"You can approach the high court and argue your case. Be it the Gujjar violence or any other agitations, it is the common man who is affected," said a bench of justices T S Thakur and Gyan Sudha Misra.
"It is said 50 people died in the agitation. The state was expected to maintain the law and order as per the direction," the bench added, while denying any relief to the two officers.
State's Additional Advocate General Manish Singhvi argued that the high court had passed an erroneous order as it was the government which had filed a contempt petition against Kirori Singh Bainsala for spearheading the Gujjars' stir in support of their demand for scheduled tribe status.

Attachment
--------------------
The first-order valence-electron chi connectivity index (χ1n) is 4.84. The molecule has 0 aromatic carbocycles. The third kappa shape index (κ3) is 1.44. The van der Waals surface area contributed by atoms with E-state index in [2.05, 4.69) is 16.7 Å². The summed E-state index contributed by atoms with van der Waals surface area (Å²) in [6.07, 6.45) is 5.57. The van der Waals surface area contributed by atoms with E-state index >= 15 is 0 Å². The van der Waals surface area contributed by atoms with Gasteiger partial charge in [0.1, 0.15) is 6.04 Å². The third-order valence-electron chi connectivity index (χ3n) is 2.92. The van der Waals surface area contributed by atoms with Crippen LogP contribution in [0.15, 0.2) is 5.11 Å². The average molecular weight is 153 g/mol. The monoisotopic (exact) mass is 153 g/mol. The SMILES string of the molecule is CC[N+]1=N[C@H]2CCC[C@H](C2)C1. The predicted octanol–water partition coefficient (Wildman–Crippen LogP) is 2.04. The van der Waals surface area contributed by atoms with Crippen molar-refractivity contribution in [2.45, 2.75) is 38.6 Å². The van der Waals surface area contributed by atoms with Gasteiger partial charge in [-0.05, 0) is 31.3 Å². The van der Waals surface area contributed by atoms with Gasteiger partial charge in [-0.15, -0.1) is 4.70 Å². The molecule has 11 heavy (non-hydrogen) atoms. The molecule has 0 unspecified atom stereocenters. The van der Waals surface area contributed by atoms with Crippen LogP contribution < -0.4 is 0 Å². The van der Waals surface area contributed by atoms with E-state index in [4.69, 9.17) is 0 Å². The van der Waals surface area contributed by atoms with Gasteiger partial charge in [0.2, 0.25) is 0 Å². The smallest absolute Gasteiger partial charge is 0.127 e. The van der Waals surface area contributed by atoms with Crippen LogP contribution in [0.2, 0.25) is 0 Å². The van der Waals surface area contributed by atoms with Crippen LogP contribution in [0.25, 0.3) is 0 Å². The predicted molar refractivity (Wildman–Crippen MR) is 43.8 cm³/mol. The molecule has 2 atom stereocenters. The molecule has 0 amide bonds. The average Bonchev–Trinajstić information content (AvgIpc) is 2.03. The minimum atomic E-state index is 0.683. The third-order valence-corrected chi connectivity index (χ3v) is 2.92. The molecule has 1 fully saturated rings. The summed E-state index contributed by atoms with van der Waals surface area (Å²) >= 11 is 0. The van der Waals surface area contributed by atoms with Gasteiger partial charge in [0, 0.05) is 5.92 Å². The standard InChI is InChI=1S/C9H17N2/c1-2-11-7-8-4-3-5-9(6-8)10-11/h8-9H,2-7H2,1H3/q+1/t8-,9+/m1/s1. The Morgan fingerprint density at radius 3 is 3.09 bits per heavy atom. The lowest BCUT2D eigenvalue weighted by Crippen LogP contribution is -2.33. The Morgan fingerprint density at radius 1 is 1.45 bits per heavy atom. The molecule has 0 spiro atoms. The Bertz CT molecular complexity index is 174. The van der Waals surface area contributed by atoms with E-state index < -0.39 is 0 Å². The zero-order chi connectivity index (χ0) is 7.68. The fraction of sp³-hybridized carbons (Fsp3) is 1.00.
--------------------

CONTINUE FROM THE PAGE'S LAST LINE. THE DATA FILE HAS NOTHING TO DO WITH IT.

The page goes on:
Singhvi's argument, however, failed to impress the bench, which said all these submissions could be made before the high court.
The apex court made the observation while declining to stay the May 5 order of the high court, which had issued notices to erstwhile state chief secretary D C Samant and its Director General of Police A S Gill, asking them to explain as to why contempt proceedings should not be launched against them for their failure to control the violence.
Following a petition, the high court had on September 10, 2007, directed the state government including the chief secretary and the DGP to maintain law and order to prevent loss of lives and damages to property.
But, despite the high court's order, the state had erupted in violence, resulting in death of several people, besides torching and damages to public properties.